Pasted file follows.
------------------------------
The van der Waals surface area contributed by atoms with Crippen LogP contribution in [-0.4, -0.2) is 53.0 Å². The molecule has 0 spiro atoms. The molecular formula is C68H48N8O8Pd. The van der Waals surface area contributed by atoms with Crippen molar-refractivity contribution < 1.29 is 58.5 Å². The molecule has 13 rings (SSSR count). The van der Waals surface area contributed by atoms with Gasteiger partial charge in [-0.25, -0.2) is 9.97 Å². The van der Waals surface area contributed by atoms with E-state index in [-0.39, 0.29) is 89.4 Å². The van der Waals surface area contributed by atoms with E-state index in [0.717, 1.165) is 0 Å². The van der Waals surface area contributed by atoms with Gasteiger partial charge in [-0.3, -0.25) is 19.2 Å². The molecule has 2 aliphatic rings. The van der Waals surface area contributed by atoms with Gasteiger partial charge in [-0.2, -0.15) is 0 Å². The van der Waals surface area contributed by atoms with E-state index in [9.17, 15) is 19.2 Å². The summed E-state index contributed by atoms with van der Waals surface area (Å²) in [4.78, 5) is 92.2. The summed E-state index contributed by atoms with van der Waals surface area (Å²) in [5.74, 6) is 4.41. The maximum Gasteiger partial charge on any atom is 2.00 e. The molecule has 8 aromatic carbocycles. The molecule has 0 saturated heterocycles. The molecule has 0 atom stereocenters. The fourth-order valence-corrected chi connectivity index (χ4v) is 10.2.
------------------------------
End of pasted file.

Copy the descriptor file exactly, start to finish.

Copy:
The van der Waals surface area contributed by atoms with Crippen LogP contribution in [-0.4, -0.2) is 53.0 Å². The molecule has 0 spiro atoms. The molecular formula is C68H48N8O8Pd. The van der Waals surface area contributed by atoms with Crippen molar-refractivity contribution < 1.29 is 58.5 Å². The molecule has 13 rings (SSSR count). The van der Waals surface area contributed by atoms with Gasteiger partial charge in [-0.25, -0.2) is 9.97 Å². The van der Waals surface area contributed by atoms with E-state index in [-0.39, 0.29) is 89.4 Å². The van der Waals surface area contributed by atoms with E-state index in [0.717, 1.165) is 0 Å². The van der Waals surface area contributed by atoms with Gasteiger partial charge in [-0.3, -0.25) is 19.2 Å². The molecule has 2 aliphatic rings. The van der Waals surface area contributed by atoms with Gasteiger partial charge in [-0.2, -0.15) is 0 Å². The van der Waals surface area contributed by atoms with E-state index in [9.17, 15) is 19.2 Å². The summed E-state index contributed by atoms with van der Waals surface area (Å²) in [4.78, 5) is 92.2. The summed E-state index contributed by atoms with van der Waals surface area (Å²) in [5.74, 6) is 4.41. The maximum Gasteiger partial charge on any atom is 2.00 e. The molecule has 8 aromatic carbocycles. The molecule has 0 saturated heterocycles. The molecule has 0 atom stereocenters. The fourth-order valence-corrected chi connectivity index (χ4v) is 10.2.